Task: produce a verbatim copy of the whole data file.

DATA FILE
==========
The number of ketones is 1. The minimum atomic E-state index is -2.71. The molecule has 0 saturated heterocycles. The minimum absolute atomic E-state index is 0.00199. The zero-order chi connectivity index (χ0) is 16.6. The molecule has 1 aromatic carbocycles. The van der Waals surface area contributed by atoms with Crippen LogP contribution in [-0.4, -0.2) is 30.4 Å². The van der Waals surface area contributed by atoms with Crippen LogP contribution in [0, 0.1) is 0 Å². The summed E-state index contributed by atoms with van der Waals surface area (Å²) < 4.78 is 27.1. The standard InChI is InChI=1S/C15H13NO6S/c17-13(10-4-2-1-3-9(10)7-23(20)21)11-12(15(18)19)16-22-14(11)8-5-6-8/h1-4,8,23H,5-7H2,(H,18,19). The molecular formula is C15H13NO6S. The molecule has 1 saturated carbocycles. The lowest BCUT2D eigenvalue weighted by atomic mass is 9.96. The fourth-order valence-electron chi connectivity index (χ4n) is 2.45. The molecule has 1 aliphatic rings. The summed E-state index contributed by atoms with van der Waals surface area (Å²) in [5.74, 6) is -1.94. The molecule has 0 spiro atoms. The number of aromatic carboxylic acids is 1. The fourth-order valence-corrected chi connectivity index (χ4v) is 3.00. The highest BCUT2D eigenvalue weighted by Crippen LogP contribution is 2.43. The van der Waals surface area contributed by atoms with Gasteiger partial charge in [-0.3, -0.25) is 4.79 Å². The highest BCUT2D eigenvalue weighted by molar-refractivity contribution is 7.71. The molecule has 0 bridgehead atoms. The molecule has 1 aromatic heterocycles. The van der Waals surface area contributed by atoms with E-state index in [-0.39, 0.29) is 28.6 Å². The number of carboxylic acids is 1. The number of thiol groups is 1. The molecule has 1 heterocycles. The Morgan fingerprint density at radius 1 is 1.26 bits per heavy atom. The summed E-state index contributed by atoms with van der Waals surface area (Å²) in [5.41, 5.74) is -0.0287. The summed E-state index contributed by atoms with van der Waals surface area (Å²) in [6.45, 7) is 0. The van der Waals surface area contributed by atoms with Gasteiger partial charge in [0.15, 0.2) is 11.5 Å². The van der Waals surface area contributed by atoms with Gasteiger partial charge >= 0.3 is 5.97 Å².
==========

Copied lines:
The number of ketones is 1. The minimum atomic E-state index is -2.71. The molecule has 0 saturated heterocycles. The minimum absolute atomic E-state index is 0.00199. The zero-order chi connectivity index (χ0) is 16.6. The molecule has 1 aromatic carbocycles. The van der Waals surface area contributed by atoms with Crippen LogP contribution in [-0.4, -0.2) is 30.4 Å². The van der Waals surface area contributed by atoms with Crippen LogP contribution in [0, 0.1) is 0 Å². The summed E-state index contributed by atoms with van der Waals surface area (Å²) < 4.78 is 27.1. The standard InChI is InChI=1S/C15H13NO6S/c17-13(10-4-2-1-3-9(10)7-23(20)21)11-12(15(18)19)16-22-14(11)8-5-6-8/h1-4,8,23H,5-7H2,(H,18,19). The molecular formula is C15H13NO6S. The molecule has 1 saturated carbocycles. The lowest BCUT2D eigenvalue weighted by atomic mass is 9.96. The fourth-order valence-electron chi connectivity index (χ4n) is 2.45. The molecule has 1 aliphatic rings. The summed E-state index contributed by atoms with van der Waals surface area (Å²) in [5.74, 6) is -1.94. The molecule has 0 spiro atoms. The number of aromatic carboxylic acids is 1. The fourth-order valence-corrected chi connectivity index (χ4v) is 3.00. The highest BCUT2D eigenvalue weighted by Crippen LogP contribution is 2.43. The van der Waals surface area contributed by atoms with Gasteiger partial charge in [-0.3, -0.25) is 4.79 Å². The highest BCUT2D eigenvalue weighted by molar-refractivity contribution is 7.71. The molecule has 0 bridgehead atoms. The molecule has 1 aromatic heterocycles. The van der Waals surface area contributed by atoms with E-state index in [-0.39, 0.29) is 28.6 Å². The number of carboxylic acids is 1. The number of thiol groups is 1. The molecule has 1 heterocycles. The Morgan fingerprint density at radius 1 is 1.26 bits per heavy atom. The summed E-state index contributed by atoms with van der Waals surface area (Å²) in [5.41, 5.74) is -0.0287. The summed E-state index contributed by atoms with van der Waals surface area (Å²) in [6.45, 7) is 0. The van der Waals surface area contributed by atoms with Gasteiger partial charge in [0.15, 0.2) is 11.5 Å². The van der Waals surface area contributed by atoms with Gasteiger partial charge >= 0.3 is 5.97 Å².